In his blog post, An Integrated PBL course idea-Past, Present, and Future of USA Schooling, Bo Adams writes about studying “schooling” in school. He proposes getting students and teachers involved in studying their culture, classroom, and the school system through a project-based learning format. Integrating the studies of math, English, science, social studies, art, physical education, and languages with the theme of “let’s look at our community.” How do we function? What are the variables that impact our community? There are so many questions that could energize a course like this. Mr. Adams assumes, correctly I think, that if we (teachers and students) studied ourselves and look at the issues and problems we face, we could come up with creative solutions to these challenging problems that face education. Interesting idea!
I commented on his blog post, “In the world of “studying schools,” we leave too much of this work to higher education, consultants, politicians, or big business. They tend to dictate from on high.” I do believe that education is one profession that leaves it up to others to regulate the whole profession. We let others regulate our curriculum, our evaluations, and even our professional development. Why is that?
It would serve our school communities well if we (teachers and students), we more engaged in shaping our own future. If we exercised more control over our destiny through studying ourselves in school, as Bo Adams suggests. We (teachers and students) might come up with very creative solutions to the issues in the school reform movement.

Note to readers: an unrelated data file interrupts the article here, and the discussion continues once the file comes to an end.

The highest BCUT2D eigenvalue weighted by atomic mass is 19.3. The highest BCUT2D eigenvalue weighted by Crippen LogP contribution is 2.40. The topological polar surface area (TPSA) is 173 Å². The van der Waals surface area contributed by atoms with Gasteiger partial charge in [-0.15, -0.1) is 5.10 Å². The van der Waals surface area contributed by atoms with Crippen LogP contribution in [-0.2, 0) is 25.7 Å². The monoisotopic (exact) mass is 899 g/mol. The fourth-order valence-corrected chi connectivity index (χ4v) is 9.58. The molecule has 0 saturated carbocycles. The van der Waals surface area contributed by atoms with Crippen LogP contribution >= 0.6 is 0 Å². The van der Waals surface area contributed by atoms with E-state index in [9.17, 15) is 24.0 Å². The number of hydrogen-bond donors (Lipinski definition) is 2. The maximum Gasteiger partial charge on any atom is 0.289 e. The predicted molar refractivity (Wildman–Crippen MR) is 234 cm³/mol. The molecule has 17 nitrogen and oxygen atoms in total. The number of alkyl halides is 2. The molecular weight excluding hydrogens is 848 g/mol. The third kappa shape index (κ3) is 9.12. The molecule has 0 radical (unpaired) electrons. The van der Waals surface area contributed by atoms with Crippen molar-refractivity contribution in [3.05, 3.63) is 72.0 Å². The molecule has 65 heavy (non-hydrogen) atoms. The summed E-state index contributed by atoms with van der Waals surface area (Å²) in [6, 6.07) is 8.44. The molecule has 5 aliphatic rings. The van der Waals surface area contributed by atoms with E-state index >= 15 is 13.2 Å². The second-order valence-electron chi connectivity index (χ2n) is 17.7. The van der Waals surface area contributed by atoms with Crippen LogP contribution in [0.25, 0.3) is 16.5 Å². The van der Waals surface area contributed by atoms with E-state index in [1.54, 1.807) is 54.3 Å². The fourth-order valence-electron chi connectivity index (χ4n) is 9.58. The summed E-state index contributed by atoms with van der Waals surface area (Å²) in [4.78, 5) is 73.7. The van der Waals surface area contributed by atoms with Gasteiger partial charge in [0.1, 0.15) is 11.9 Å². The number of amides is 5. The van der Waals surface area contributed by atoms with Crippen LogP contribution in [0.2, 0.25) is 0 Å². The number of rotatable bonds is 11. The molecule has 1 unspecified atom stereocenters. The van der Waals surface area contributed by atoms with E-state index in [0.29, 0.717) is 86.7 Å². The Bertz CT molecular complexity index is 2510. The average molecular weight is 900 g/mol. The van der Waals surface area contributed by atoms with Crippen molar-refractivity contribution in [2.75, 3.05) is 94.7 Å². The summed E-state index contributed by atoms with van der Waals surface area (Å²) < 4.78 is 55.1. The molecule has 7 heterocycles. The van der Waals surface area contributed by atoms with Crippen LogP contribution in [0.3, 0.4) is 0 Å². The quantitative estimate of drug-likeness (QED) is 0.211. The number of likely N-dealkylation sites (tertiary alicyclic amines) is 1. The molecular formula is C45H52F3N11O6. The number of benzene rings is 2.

The reality is that money controls the influence OR maybe its the people with influence control the money. For some strange reason its all tied up in money: endowments, big givers, foundations, Race to the Top, NCLB, College Board, and so on.
More local involvement (students and teachers) would stand a better chance of not being corrupted by the large amounts of dollars that flow into education and the technology in education.
How to get this started? As David Whyte the poet says, Start Close In. We have to start by creating and offering the type of courses that Bo Adams suggests.
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